3. Here is my concern with flipping: it seems to emphasize the podcast technology and misses the point that it is a tool serving an educational philosophy and not a one size fits all technology. What about directing students to quality sources to read in preparation for class, online primary source documents, historical blogs. As a history teacher the single worst way to teach is lecture, I don't care if it is podcasted or delivered in class. For me flipped means having students discover ideas through exploring excellent sources/perspectives in order to come to class ready to synthesize ideas and make solid arguments.

    1. Thank you for your comment.
      You are right in saying that the focus of a lot of mainstream folks when talking about the flipped classroom is all about the video or the podcast. However, that is far from the case.

      (see some posts here and and and plenty more out there!

      The success of the flipped classroom comes when instruction (of any type) is time shifted so in class time can be more beneficial, meaningful, etc for the students. That instruction may be a video lecture, it may be textbook/online reading, it can be basically anything - not just video! Depending on your class, students, content, different modes may be more useful than others.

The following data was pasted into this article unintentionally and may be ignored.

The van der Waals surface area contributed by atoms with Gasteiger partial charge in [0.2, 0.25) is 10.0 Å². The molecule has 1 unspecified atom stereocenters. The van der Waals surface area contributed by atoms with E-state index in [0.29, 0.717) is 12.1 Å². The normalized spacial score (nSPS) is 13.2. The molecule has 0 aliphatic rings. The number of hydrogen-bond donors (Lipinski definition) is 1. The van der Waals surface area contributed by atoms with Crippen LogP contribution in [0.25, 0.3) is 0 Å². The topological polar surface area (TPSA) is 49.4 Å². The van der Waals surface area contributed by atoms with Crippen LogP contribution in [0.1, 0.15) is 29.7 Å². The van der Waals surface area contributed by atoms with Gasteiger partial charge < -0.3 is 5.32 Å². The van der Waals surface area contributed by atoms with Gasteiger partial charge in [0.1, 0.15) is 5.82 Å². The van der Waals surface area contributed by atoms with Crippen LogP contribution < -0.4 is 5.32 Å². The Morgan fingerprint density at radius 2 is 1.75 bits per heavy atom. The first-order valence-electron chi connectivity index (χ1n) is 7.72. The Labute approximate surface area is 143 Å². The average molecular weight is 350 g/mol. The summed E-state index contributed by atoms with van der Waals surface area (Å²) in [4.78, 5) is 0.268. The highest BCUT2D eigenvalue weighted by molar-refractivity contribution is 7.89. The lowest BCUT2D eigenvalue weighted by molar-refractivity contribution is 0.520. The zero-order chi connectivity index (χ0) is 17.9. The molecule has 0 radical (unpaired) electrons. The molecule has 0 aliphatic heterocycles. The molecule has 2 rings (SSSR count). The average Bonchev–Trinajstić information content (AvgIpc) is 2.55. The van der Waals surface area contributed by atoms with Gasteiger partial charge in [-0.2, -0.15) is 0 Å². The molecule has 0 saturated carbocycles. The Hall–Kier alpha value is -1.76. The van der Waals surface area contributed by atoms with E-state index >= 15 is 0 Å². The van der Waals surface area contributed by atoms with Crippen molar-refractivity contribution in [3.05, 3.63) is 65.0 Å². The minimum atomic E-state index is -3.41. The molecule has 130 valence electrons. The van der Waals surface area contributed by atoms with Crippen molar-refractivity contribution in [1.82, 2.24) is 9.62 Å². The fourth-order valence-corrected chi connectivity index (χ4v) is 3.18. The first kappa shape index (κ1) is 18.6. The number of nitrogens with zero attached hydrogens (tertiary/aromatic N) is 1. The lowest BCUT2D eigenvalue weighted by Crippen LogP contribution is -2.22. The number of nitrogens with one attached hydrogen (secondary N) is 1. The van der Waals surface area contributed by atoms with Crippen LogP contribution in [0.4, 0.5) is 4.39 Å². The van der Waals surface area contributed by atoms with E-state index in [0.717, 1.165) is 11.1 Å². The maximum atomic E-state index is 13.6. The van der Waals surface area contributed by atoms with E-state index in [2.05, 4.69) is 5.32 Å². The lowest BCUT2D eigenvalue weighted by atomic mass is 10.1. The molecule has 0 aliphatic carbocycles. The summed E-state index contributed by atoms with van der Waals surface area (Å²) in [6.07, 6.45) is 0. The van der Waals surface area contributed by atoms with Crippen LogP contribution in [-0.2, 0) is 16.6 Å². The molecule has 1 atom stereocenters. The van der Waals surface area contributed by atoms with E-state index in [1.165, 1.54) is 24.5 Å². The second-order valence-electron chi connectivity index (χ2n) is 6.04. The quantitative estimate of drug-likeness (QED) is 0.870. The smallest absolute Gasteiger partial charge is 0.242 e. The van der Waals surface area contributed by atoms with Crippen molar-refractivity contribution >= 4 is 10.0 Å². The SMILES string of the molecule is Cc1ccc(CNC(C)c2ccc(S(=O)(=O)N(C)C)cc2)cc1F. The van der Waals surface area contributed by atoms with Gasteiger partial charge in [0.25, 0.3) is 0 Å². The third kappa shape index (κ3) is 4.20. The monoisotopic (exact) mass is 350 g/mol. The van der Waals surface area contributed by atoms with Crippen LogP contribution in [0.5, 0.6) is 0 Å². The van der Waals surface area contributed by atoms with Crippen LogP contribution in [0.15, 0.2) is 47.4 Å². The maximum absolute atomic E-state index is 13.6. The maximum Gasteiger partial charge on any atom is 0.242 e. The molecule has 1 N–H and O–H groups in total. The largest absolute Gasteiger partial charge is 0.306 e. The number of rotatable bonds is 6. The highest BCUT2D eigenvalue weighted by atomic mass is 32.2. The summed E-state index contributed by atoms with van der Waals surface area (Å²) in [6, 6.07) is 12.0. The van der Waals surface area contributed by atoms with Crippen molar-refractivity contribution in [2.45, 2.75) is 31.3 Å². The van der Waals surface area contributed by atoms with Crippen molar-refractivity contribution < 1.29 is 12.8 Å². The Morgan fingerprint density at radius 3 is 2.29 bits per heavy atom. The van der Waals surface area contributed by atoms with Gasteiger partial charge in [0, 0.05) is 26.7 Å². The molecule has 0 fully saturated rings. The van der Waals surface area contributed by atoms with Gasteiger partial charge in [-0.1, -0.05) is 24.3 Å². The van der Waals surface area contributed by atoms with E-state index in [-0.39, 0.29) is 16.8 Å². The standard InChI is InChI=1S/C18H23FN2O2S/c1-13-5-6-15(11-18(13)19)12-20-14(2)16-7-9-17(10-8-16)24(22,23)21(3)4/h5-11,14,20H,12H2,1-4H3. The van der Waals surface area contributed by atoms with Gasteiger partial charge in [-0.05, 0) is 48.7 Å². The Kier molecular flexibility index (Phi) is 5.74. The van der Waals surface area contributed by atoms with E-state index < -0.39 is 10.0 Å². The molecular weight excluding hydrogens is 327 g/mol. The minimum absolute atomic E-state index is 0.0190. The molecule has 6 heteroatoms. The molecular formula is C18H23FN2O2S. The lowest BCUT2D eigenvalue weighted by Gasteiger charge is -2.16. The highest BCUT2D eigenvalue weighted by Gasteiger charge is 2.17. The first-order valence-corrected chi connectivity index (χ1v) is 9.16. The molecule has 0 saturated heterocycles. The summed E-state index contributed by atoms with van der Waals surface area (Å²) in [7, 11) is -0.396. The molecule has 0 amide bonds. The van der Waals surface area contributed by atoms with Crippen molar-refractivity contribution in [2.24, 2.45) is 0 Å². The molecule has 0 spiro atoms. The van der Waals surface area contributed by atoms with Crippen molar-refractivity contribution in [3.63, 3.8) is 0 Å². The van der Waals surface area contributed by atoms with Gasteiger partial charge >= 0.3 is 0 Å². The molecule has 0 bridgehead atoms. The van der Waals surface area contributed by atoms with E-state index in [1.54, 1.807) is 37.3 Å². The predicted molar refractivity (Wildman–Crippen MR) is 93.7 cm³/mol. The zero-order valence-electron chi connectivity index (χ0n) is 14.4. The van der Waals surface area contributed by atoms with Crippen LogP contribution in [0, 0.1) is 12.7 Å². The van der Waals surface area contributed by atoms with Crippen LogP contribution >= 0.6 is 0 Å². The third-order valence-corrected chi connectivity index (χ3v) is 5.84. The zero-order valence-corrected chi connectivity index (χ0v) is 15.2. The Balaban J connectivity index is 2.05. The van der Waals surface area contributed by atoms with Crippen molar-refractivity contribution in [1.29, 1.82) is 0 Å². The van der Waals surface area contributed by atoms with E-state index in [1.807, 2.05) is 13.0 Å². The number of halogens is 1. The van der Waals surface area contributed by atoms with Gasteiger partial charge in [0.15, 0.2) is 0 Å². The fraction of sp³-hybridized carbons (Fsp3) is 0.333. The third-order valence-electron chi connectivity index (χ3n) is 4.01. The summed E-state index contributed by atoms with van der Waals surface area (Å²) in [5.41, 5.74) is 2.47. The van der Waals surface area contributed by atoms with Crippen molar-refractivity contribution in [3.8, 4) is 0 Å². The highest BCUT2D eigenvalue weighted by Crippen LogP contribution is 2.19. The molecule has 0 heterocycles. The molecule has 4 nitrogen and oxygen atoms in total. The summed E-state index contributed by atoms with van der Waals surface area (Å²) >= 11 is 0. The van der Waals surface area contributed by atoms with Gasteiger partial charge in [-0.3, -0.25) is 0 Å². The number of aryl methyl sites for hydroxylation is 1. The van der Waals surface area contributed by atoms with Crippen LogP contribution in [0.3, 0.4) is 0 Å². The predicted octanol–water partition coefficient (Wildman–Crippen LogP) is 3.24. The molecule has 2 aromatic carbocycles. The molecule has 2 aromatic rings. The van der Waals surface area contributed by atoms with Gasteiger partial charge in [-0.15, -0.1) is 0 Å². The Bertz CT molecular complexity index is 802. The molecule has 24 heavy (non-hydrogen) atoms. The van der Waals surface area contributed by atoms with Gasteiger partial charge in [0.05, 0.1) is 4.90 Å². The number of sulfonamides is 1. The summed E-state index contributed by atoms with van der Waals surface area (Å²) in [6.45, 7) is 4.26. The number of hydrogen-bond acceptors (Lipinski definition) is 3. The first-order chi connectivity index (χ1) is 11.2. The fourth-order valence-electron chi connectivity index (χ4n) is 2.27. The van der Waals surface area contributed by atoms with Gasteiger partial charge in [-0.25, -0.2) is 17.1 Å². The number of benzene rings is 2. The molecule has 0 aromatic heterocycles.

Have you tried out any aspects of the "flipped classroom" (meaning, time-shifting some of that instruction so, like you mentioned, students can "come to class ready to synthesize ideas and make solid arguments"?) If so, I would love to hear how it went.

      Thanks again for commenting.

    2. I am a math teacher, but I believe that flipped instruction would be great for social studies classrooms. The video lessons are a starting point for education. The real learning occurs when students have more time to synthesis the information in class rather than spend the time taking notes. I remember having a note taking dilemma in social science classes in high school; whether to take notes or process the information and engage in the discussion. This way, students can do both.

      Also keep in mind....not every lesson can and should be flipped. We should be selective about which lessons are better taught traditionally and which ones are better left for the technology.